September 6, 2017

Study: Average Credit Score

Read more about Credit Score

Your credit score can determine your future. A bad score can prevent you from owning a car or a home. It can even cost you your car, life, or auto insurance. Luckily, average scores are on the rise.

Read our report to learn the averages and compare them to where you stand. Your credit affects your entire life. Knowing how you stack up can help your future.

Average Credit Scores - How Do You Stack Up?

It seemed like we lived in the recession for a long time. The statistics show that consumers are doing better today, though.

  1. What is the average credit score?
    Our economy is continually on the upswing. Average credit scores prove this theory. With an average credit score of 673, we are almost to the 2007 high of 679. This is a sign that consumers are no longer financially overwhelmed. Consumers still use their credit. But they found a way to do so responsibly.

  2. What is the average credit score by age?
    Interestingly enough, average credit scores increase as we age. We gather it's because you get smarter as you get older. It's a bit of that "live and learn" theory.

    • 72-92-year-olds: 730
    • 51-69-year-olds: 700
    • 33-52-year-olds: 655
    • 22-40-year-olds: 634
    • 21 and younger: 631

  3. What is the average credit score for car loans?
    Of the consumers buying new cars, 86.9% of them financed the purchase. These borrowers have an average monthly payment of $493. They also have an average credit score of 711.

    Buyers making a used car purchase, however, only financed the purchase 54.7% of the time. They have an average monthly payment of $359. They also have an average credit score of 649.

  4. What is the average credit score for leasing a car?
    Some consumers prefer to lease a car rather than buy it. It doesn't seem to have anything to do with qualifying though. The average lessee still has a slightly higher average credit score of 715.

  5. What is the average credit score for a mortgage loan?
    Surprisingly, the average credit score on all closed loans for July 2017 was 724. This represents purchases and refinances. Breaking it down, 69% of the purchase borrowers had a score higher than 700. Of those refinancing, 65% had a score higher than 700.

Measuring Your Success

Knowing your credit score isn't enough. Next, you need to see how you compare to others.

  1. What is a good credit score?
    If you ask three different lenders, you'd probably get three different answers. There's no scientific answer to this question. In general, a score of 700 or higher is considered a "good credit score." Any scores above 750 are considered excellent.

  2. What is the highest credit score a person can have?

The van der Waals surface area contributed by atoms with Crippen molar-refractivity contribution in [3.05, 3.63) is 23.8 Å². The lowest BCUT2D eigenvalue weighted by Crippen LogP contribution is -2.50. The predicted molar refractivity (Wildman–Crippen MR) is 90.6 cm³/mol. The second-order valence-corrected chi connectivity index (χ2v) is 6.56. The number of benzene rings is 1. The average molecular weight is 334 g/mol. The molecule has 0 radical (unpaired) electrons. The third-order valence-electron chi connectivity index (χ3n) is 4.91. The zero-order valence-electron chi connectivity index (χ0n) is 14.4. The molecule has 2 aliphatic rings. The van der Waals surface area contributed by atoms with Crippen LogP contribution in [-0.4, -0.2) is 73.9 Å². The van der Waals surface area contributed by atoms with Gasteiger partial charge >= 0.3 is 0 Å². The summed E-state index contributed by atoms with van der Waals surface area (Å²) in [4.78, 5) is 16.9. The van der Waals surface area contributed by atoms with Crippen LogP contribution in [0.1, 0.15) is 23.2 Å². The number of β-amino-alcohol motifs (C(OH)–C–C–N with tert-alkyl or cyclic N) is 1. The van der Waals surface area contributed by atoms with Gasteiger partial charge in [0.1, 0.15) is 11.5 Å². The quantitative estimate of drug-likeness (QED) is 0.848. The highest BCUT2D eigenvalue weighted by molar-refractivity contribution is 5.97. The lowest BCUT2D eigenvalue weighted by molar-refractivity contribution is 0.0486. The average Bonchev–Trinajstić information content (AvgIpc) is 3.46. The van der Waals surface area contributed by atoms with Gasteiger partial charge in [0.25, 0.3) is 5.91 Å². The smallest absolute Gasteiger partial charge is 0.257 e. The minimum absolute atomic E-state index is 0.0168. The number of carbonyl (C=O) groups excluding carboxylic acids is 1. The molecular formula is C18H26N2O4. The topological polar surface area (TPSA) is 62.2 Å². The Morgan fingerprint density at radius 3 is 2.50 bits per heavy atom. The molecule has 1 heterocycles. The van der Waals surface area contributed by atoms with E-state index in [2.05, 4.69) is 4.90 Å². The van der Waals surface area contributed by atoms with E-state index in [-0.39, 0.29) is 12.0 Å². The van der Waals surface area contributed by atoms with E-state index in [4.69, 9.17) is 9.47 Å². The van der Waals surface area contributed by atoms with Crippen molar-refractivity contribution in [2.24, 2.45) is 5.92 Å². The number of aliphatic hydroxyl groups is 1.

The absolute highest credit score on the Fair Isaac Scoring Model is 850. According to the Fair Isaac Corporation, just a little over 1% of the population has achieved this goal. 200 million consumers have a credit score. This means less than 3 million have a perfect score.

  3. What is the lowest credit score a person can have?
    The absolute lowest credit score is 300. Luckily, according to TransUnion data, only 0.1% of the population with a credit score has a score of 300. Keep in mind, though, even a score as high as 550 could leave you without a loan. Lenders prefer credit scores of 620 before they consider loaning them money.

  4. How many credit bureaus are there?
    There are three national reporting agencies. They are Equifax, Experian, and TransUnion. You may find other regional agencies. However, they all pull from these three main agencies. Correcting issues on your credit reports should be done with one of these three companies.

  5. What is the difference between FICO and VantageScore?
    FICO scores were the only scores available until the last 10 years. Today, you may hear about VantageScore along with FICO. They both run on the same scale of 300-850.

    The largest difference between the two is how they weigh different factors. For instance, VantageScore takes late mortgage payments very seriously. So much so that it affects your credit score with greater force than any other late payment. The FICO model treats all late payments the same, no matter the type of debt.

  6. What makes up a credit score?
    You might be surprised to learn what goes into a credit score. It's more than making your payments on time. It's a combination of:

    • How well you pay your bills on time
    • How much of your available credit you use at once
    • How much credit you apply for at once
    • The age of your accounts (the older they are, the better)
    • The types of credit you have (installment, revolving)

  7. What is the difference between a soft and hard inquiry of your credit?
    Each time a bank or lender pulls your credit, it shows up as an inquiry on your credit report. Too many inquiries, and you could decrease your credit score. Not every inquiry counts, though.

    A hard inquiry is the one that affects your credit score. This occurs when a lender is serious about lending you money. Future lenders and those that pull your credit can see the inquiry for 2 years.